Monitoring is the only sure way to avoid last-minute surprises when out-loading grain from storage. The aim is to preclude finding live insects or damaged grain at out-loading when it’s too late to manage it.
Checking grain monthly during winter and fortnightly during the warmer months enables any issues to be dealt with before significant grain damage occurs and prevents costly rejections from grain buyers.
In warm conditions (>30ºC) many grain pests can complete their life cycle in as little as 3–4 weeks causing significant damage.
Check for insect pests as well as checking for any change in grain temperature and moisture which can be indicates there is an issue in the storage.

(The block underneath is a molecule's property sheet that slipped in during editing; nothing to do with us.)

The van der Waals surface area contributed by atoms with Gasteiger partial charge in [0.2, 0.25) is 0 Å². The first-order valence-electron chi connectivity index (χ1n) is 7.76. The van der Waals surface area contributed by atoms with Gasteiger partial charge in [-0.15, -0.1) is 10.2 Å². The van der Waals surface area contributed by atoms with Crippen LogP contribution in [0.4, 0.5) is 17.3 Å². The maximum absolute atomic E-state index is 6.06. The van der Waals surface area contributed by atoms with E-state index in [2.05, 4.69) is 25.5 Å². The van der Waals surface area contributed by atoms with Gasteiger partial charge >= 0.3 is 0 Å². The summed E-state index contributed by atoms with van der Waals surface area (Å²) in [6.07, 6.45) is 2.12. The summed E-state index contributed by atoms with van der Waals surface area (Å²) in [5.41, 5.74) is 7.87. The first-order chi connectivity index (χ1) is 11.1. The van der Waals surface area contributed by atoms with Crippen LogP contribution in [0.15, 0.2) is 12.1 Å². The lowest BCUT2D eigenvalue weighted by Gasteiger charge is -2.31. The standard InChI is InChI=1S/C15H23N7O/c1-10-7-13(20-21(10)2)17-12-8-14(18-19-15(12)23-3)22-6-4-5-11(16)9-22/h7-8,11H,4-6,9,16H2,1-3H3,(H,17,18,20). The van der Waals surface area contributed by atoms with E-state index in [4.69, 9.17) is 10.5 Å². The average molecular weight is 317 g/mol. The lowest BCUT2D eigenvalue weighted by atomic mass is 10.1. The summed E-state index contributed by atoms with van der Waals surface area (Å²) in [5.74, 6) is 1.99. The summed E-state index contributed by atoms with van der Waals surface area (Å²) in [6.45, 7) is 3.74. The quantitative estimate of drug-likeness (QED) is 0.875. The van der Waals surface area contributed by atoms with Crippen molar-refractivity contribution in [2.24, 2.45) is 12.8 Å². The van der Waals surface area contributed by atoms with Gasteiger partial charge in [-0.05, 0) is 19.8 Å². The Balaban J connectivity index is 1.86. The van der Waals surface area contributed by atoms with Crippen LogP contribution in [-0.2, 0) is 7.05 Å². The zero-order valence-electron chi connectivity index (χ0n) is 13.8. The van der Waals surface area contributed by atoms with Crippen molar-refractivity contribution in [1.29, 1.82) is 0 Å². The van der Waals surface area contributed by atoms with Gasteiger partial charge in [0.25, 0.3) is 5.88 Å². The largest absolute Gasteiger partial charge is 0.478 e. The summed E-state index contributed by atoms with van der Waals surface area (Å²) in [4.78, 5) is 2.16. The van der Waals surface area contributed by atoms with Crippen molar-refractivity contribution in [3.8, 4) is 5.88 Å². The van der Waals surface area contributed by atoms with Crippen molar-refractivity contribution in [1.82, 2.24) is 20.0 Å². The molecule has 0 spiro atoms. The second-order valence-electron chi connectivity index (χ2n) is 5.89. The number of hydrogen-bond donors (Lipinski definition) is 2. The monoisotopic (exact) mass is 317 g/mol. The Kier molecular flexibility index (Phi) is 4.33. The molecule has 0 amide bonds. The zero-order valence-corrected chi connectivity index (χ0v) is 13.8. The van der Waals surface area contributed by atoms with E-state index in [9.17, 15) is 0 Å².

Collect samples from the areas where insects and mould are most likely to establish first. These areas are generally around openings — hatches, doors, aeration fan inlets, filling and emptying points.
The most common place for insects and mould in a silo is at the top, just below the surface of the peak of grain. This is because it’s the last place aeration cooling or drying reaches, it’s exposed to the sun heating the headspace, condensation from the headspace and provides easy access for insects through the top lid, inspection hole or vents.
Always follow workplace health and safety guidelines and only climb to the top of a storage if it’s safe to do so.
Always collect samples from beneath the grain surface. At the bottom of a silo this means opening an outlet to run a small amount of grain out. A sampling probe is ideal for collecting grain from the top of a silo, but it’s often impractical or unsafe to climb up a silo with a sampling probe.